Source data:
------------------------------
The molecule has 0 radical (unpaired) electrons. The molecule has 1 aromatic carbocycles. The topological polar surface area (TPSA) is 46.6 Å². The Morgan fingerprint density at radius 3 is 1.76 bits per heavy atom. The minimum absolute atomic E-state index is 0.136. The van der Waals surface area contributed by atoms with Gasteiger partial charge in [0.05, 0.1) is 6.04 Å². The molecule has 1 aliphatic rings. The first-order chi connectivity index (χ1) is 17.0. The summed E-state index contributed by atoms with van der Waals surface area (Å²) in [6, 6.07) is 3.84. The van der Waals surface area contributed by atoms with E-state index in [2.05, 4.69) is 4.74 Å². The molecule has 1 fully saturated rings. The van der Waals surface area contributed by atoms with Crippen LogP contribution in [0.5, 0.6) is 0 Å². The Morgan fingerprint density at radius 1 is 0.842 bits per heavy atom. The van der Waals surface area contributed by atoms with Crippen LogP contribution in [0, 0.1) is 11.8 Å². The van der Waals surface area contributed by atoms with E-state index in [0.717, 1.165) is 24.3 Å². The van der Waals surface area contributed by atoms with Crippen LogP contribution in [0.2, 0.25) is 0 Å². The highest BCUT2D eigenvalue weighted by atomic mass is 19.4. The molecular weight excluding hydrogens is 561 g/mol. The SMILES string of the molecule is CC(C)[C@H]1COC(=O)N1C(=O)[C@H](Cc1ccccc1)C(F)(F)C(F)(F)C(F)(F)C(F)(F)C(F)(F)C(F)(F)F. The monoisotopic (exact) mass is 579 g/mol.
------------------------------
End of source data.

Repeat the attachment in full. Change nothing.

The molecule has 0 radical (unpaired) electrons. The molecule has 1 aromatic carbocycles. The topological polar surface area (TPSA) is 46.6 Å². The Morgan fingerprint density at radius 3 is 1.76 bits per heavy atom. The minimum absolute atomic E-state index is 0.136. The van der Waals surface area contributed by atoms with Gasteiger partial charge in [0.05, 0.1) is 6.04 Å². The molecule has 1 aliphatic rings. The first-order chi connectivity index (χ1) is 17.0. The summed E-state index contributed by atoms with van der Waals surface area (Å²) in [6, 6.07) is 3.84. The van der Waals surface area contributed by atoms with E-state index in [2.05, 4.69) is 4.74 Å². The molecule has 1 fully saturated rings. The van der Waals surface area contributed by atoms with Crippen LogP contribution in [0.5, 0.6) is 0 Å². The Morgan fingerprint density at radius 1 is 0.842 bits per heavy atom. The van der Waals surface area contributed by atoms with Crippen LogP contribution in [0, 0.1) is 11.8 Å². The van der Waals surface area contributed by atoms with E-state index in [0.717, 1.165) is 24.3 Å². The van der Waals surface area contributed by atoms with Crippen LogP contribution in [0.2, 0.25) is 0 Å². The highest BCUT2D eigenvalue weighted by atomic mass is 19.4. The molecular weight excluding hydrogens is 561 g/mol. The SMILES string of the molecule is CC(C)[C@H]1COC(=O)N1C(=O)[C@H](Cc1ccccc1)C(F)(F)C(F)(F)C(F)(F)C(F)(F)C(F)(F)C(F)(F)F. The monoisotopic (exact) mass is 579 g/mol.